Maud Nathan, social reformer and political activist, lived two distinct lives. She was born on October 20, 1862, into a distinguished old New York Sephardic family (she had relatives who fought in the American Revolution; one of her cousins was Supreme Court Justice Benjamin Cardozo; and another cousin was the poet emma lazarus) and had a privileged childhood.
Shuly Nathan’s clear and melodious voice represents some of the best qualities of true folk singing. Her varied repertoire consists not just of songs which happen to be fashionable at the moment but of carefully selected outstanding songs, both old and new.
When the National Council of Jewish Women was founded in 1893, it was the first national organization in history to unite Jewish women to promote the Jewish religion. That its commitment to preserve Jewish heritage in a quickly modernizing America would be fraught with contradictions was not readily apparent in the optimistic surroundings of the World Parliament of Religions, convened as part of the Chicago World Exposition.
In 1913, the women of Reform Judaism, who were organized in independent, local synagogue sisterhoods founded in the 1890s and 1900s, united to create a national organization of women dedicated to religion. Reform Jewish women joined the American women of the era who established a host of voluntary associations to further various social and communal agendas.
The Talmud describes women as a “nation unto themselves” (BT Shabbat 62a) and rabbinic literature is replete with implications concerning the differences in the respective natures of men and women. Often the portrayals are paradoxical, citing opinions which describe seemingly opposite traits.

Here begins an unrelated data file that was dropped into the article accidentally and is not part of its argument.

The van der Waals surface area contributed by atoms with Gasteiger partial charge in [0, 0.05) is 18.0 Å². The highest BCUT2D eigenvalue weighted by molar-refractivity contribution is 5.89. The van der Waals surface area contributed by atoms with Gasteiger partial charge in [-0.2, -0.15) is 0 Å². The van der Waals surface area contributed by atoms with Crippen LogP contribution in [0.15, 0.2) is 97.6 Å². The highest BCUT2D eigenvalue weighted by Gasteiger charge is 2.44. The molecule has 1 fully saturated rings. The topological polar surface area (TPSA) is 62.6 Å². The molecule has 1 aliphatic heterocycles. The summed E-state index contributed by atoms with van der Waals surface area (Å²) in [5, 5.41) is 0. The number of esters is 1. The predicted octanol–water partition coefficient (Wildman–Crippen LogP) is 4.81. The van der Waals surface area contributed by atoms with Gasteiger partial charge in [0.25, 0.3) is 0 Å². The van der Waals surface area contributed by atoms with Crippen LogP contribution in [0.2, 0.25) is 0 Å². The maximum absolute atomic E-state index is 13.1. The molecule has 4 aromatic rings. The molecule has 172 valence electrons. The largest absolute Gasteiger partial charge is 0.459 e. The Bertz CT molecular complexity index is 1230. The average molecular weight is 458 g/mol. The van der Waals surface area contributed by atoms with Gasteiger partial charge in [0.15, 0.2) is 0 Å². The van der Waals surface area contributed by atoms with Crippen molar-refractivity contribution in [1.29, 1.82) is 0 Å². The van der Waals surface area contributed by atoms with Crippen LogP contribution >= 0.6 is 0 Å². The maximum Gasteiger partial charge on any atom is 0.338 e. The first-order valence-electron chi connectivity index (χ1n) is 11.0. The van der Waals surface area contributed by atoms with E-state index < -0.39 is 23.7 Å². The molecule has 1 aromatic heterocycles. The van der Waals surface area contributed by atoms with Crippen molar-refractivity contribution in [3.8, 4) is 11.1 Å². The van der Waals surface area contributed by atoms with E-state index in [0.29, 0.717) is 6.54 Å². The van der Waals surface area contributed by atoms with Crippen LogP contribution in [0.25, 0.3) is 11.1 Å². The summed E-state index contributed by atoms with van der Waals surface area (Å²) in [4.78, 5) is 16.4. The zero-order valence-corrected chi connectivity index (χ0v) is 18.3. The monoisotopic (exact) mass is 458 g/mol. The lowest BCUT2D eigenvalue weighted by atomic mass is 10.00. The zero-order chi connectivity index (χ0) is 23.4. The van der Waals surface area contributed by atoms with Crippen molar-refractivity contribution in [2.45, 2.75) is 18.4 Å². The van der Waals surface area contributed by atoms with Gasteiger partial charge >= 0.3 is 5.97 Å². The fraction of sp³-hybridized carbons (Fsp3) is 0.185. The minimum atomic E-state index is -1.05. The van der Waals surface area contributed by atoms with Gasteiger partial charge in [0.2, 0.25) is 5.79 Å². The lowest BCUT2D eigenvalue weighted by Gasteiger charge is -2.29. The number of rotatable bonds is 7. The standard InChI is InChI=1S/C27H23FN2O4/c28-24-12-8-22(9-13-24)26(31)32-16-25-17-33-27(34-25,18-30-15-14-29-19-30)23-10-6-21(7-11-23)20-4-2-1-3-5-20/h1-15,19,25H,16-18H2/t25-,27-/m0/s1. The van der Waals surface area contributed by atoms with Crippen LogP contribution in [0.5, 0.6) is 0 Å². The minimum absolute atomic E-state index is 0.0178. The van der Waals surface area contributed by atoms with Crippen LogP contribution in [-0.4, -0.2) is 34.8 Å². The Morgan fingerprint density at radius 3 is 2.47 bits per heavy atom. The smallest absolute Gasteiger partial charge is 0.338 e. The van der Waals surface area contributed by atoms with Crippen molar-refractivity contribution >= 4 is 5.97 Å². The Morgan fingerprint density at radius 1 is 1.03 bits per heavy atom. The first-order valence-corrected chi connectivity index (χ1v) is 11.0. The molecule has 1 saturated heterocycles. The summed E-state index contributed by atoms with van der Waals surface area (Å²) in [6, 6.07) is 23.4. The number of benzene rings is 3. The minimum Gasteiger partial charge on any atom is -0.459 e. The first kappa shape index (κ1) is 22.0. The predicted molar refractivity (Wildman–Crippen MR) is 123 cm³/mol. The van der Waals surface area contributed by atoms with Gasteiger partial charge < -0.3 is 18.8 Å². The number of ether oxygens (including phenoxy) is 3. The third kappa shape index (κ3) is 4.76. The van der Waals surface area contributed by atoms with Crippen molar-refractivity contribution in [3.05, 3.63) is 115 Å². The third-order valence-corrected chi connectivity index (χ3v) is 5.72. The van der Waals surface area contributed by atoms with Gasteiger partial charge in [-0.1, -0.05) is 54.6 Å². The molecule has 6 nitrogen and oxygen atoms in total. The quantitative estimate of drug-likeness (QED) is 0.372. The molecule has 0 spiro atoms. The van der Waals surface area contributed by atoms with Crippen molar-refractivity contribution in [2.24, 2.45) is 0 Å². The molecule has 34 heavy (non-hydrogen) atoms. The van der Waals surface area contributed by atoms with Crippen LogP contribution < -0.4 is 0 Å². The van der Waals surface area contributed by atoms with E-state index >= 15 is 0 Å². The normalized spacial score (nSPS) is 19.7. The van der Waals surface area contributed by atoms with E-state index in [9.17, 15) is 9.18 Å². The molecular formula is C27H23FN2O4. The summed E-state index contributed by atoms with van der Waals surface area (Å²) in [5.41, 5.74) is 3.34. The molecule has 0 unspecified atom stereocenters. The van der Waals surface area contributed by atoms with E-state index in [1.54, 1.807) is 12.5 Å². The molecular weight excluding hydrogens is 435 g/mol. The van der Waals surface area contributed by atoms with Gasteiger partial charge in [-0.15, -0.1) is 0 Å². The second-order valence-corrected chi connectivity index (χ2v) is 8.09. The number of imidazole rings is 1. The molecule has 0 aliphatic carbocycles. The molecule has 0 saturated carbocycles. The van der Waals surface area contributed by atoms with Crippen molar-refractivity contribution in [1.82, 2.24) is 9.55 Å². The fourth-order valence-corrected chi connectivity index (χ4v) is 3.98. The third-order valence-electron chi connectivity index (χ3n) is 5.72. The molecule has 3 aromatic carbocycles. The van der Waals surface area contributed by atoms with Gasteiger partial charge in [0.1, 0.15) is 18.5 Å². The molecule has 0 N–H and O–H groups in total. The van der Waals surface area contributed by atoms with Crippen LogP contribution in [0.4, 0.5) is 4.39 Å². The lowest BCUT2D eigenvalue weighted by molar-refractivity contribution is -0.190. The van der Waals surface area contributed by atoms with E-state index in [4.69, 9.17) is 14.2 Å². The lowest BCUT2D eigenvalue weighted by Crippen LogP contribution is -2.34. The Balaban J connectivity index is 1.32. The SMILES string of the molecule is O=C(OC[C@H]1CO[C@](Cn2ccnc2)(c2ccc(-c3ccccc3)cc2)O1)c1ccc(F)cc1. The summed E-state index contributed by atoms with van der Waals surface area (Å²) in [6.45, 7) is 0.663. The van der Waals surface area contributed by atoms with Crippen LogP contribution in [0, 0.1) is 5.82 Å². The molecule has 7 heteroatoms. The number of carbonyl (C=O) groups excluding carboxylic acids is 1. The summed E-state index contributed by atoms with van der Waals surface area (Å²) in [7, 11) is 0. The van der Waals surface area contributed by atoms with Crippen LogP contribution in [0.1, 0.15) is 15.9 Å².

Gertrud Amon Natzler’s collaboration with her husband, Otto Natzler, over almost four decades produced some of the twentieth century’s finest ceramics.
Elsie M.B. Naumburg successfully combined a career in science and active participation in philanthropies, gaining the respect and affection of her many friends and colleagues.
Margaret Naumburg founded the Walden School and authored many works on psychology and art therapy.
The Biblical narrative of the necromancer sheds light on Saul’s sorry state after the death of Samuel. This depiction of the king’s plight is amplified by the Rabbis, who determine that Saul’s consulting the necromancer was one of the reasons leading to his loss of the throne.
Dallas’s legendary Neiman Marcus specialty store owes its style, its personal brand of service, and its first cache of merchandise to Carrie Marcus Neiman, the fashion authority who helped launch a retailing concept.
The story of Irene Nemirovsky’s life is as complex, captivating and heartbreaking as any of her numerous novels, yet this story would have remained hidden from history if not for a controversial and unprecedented panel decision that rocked the French literary establishment in November 2004.
From 1969 until 1974, Shoshana Netanyahu served as a judge on the Magistrates Court in Haifa and from 1974 to 1981 as a District Court judge in the city. In 1981 she was promoted to the Supreme Court, from which she retired in 1993.
How to cite this page
Jewish Women's Archive. "Encyclopedia." (Viewed on December 27, 2014) <http://jwa.org/encyclopedia/toc/N>.